Bird Beak Lab by xiaopangnv

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									                                                       Name: ________________________
                                                                        Period: _______

                   Birds, Beaks and Beans:
                      A Lab of Evolution

Procedure:
  1. Students will be divided into groups of 4. Assignments will be made within each
     group for each generation as follows: 2 birds, 1 counter, 1 supervisor.
     Assignments must be rotated each generation.
  2. Each group will be provided with a shallow container filled with beans and 2
     “beaks.” Both beaks will be the same within each group for each generation.
     Beaks will be represented by: test tube holders, scissors, forceps, clean straws,
     tongs, clothespins, plastic forks, plastic knives and chopsticks.
  3. Students should be aware that if beans are on the floor or flying across the
     room the students responsible would be awarded a zero on the activity!
  4. Each group will have 30 seconds to try to forage for beans. The 30-second time
     period represents one generation. The 2 birds in the group will be successful in
     foraging the beans if they can move it into their container (their nest) using only
     their “beak.” Groups may not hold, scoop or tip the container to help their
     foraging. At the end of 30 seconds the group’s counter will tally how many beans
     were foraged by the birds and report the total to the teacher to record on the data
     chart. The supervisor will oversee their group as well as the groups around them
     to ensure that there is no cheating.
  5. In the first generation each group will represent a different beak type so there will
     be 2 birds of each type.
  6. The class will evaluate which beak type ate the least and therefore was the worst
     forager. One of their organisms “dies” due to starvation. If there are no living
     organisms remaining, unfortunately that beak type becomes extinct. 
  7. The most successful forager is able to reproduce and support its offspring so the
     “extinct” group becomes the beak type of the successful group and will need to
     trade in its beak type.
  8. The teacher will record how many types of each beak are foraging in the next
     generation and the foraging will continue for as many generations as time allows.
Data Table:


                                           Generation #
 Beak Type        Bird Info
                               1   2   3        4       5   6   7
   Tubies       # birds
 (test tube     # beans
   holder)      # beans/bird
                # birds
Scissor bills
                # beans
 (scissors)
                # beans/bird
                # birds
 Forcepies
                # beans
 (forceps)
                # beans/bird
                # birds
 Strawsers
                # beans
  (straws)
                # beans/bird
                # birds
 Spoonbills
                # beans
  (spoons)
                # beans/bird
                # birds
   Pinners
                # beans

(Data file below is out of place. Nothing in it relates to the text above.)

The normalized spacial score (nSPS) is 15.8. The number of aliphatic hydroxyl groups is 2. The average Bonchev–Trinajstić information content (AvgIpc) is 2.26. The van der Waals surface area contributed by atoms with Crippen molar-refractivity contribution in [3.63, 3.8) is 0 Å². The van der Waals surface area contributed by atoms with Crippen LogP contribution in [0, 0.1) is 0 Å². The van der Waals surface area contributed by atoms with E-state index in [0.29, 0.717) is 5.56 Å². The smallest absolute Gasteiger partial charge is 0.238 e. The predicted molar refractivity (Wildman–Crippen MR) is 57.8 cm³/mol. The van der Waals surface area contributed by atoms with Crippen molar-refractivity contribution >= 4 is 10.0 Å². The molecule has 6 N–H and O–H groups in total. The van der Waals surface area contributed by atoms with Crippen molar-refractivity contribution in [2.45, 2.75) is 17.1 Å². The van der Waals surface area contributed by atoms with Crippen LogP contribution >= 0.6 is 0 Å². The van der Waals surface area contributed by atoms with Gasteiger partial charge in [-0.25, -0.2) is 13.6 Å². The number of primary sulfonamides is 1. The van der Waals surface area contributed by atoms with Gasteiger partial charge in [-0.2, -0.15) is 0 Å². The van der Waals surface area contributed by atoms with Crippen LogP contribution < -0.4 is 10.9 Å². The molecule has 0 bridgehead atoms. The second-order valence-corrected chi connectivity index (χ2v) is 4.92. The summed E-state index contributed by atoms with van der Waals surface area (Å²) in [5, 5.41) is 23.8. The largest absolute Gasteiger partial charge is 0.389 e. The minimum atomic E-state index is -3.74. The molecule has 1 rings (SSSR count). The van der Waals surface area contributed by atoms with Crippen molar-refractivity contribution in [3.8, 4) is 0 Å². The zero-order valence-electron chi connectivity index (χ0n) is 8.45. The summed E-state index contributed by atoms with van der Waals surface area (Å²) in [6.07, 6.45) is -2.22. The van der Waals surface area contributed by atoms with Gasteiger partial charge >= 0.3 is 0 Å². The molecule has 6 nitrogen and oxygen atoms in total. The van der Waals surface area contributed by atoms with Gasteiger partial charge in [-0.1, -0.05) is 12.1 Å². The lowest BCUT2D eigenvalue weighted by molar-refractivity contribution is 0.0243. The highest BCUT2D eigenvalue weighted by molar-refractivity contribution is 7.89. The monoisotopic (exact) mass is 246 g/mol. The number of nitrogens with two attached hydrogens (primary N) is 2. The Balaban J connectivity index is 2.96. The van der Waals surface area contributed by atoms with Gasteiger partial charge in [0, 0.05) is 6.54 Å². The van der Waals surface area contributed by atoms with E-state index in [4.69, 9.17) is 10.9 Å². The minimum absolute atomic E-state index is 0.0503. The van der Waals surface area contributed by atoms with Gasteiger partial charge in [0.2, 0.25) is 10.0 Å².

(clothespins)
                # beans/bird
                # birds
  Forkies
                # beans
  (forks)
                # beans/bird
                # birds
  Knivers
                # beans
  (knifes)
                # beans/bird
                # birds
 Choppies
                # beans
(chopsticks)
                # beans/bird
Analysis:
Be sure your graphs have all requirements listed!
Hint: make your graphs large, you need room for 9 lines on each graph.

Graph A:
   1. Title: “Changes in population size of nine species of bean eaters”.
   2. Y axis (vertical): Number of birds alive.
   3. X axis (horizontal): Generation number.
   4. Lines: The graph will have nine lines, one for each species. Label each line with
      the species name or construct a color or line type key.
   5. Conclusion: Explain which species was the most and least fit to survive in this
      environment. How do you know?

Graph B:
   1. Title: “Food collecting ability of nine species of bean eaters”.
   2. Y axis (vertical): Number of beans collected per bird.
   3. X axis (horizontal): Generation number.
   4. Lines: The graph will have nine lines, one for each species. Label each line with
      the species name.
   5. Conclusion: Explain which of the species were the best and worst at collecting
      food in this environment.

Final conclusion:
Write a 5 sentence paragraph based on the results displayed on your two graphs.
Explain the relationship between the ability to gather food and the ability to survive and
how this will effect a population. Explain how this lab demonstrated the theory of
natural selection.


What you are Turning in for this Lab Report:
You will be writing a formal lab report. Your report must be typed, and it must follow the
format below:
   1. Purpose – a sentence or two explaining why we did this lab, what we are trying
       to learn from the lab.
   2. Materials – a list of all the materials needed for the lab.
   3. Procedure – directions for completing the lab. Summarize the procedure given
       to you (do not just copy it!). The procedure should be written in a step-by-step
       format.
   4. Data – fill in the data table with the data we collected during class and insert it
       into your lab report.
   5. Analysis – your two graphs. Make sure you follow all of the directions!!! These
       should be LINE graphs, NOT bar graphs.
   6. Conclusion – a paragraph (5 sentences – topic sentence, 3 concrete details,
       and concluding sentence). The topic is written above.


             Lab Report Due: ______________________________

								
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